Background: Some organochlorine compounds may have weak oestrogenic effects and are, therefore, suspected of increasing the risk of breast cancer. We assessed prospectively the risk of breast cancer in relation to serum concentrations of several organochlorine compounds.
Methods: In 1976, serum samples from 7712 women were obtained from participants in the Copenhagen City Heart Study as part of physical examinations and interviews about lifestyle factors. During 17 years of follow-up, 268 women developed invasive breast cancer. Each woman with breast cancer was matched with two breast-cancer-free women from the remaining cohort. We analysed in 1996-97 the serum samples from 240 women with breast cancer and 477 controls.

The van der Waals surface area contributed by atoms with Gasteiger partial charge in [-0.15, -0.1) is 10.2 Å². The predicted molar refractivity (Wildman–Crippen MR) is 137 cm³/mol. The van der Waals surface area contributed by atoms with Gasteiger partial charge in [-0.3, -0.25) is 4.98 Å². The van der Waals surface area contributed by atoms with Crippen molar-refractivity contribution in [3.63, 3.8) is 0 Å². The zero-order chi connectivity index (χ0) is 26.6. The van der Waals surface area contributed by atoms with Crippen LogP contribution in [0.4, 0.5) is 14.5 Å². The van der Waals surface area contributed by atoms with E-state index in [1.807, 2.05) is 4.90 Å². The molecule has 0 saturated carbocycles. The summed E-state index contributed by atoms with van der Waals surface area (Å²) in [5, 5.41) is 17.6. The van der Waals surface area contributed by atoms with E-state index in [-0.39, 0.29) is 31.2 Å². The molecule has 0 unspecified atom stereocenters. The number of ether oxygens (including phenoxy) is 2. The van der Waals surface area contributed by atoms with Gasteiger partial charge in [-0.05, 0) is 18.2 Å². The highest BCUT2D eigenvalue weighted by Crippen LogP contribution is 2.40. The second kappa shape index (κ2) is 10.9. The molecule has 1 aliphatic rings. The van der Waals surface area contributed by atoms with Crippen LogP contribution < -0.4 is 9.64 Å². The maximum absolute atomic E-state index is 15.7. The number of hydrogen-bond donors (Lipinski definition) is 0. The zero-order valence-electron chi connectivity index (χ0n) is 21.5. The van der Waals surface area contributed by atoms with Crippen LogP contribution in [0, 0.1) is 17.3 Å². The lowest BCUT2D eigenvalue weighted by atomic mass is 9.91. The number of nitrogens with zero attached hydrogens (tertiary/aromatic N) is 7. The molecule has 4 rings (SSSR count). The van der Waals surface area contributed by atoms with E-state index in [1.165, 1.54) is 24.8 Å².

Findings: Dieldrin was associated with a significantly increased dose-related risk of breast cancer (adjusted odds ratio 2.05 [95% CI 1.17-3.57], p for trend 0.01). Beta-hexachlorocyclohexane increased risk slightly but not significantly (p for trend 0.24). There was no overall association between risk of breast cancer and p,p'-dichlorodiphenyltrichloroethane or metabolites or for polychlorinated biphenyls. Exclusion of women with breast cancer diagnosed within 5 years of blood sampling strengthened the result for dieldrin, but did not affect the other results.
Interpretation: These findings support the hypothesis that exposure to xeno-oestrogens may increase the risk of breast cancer.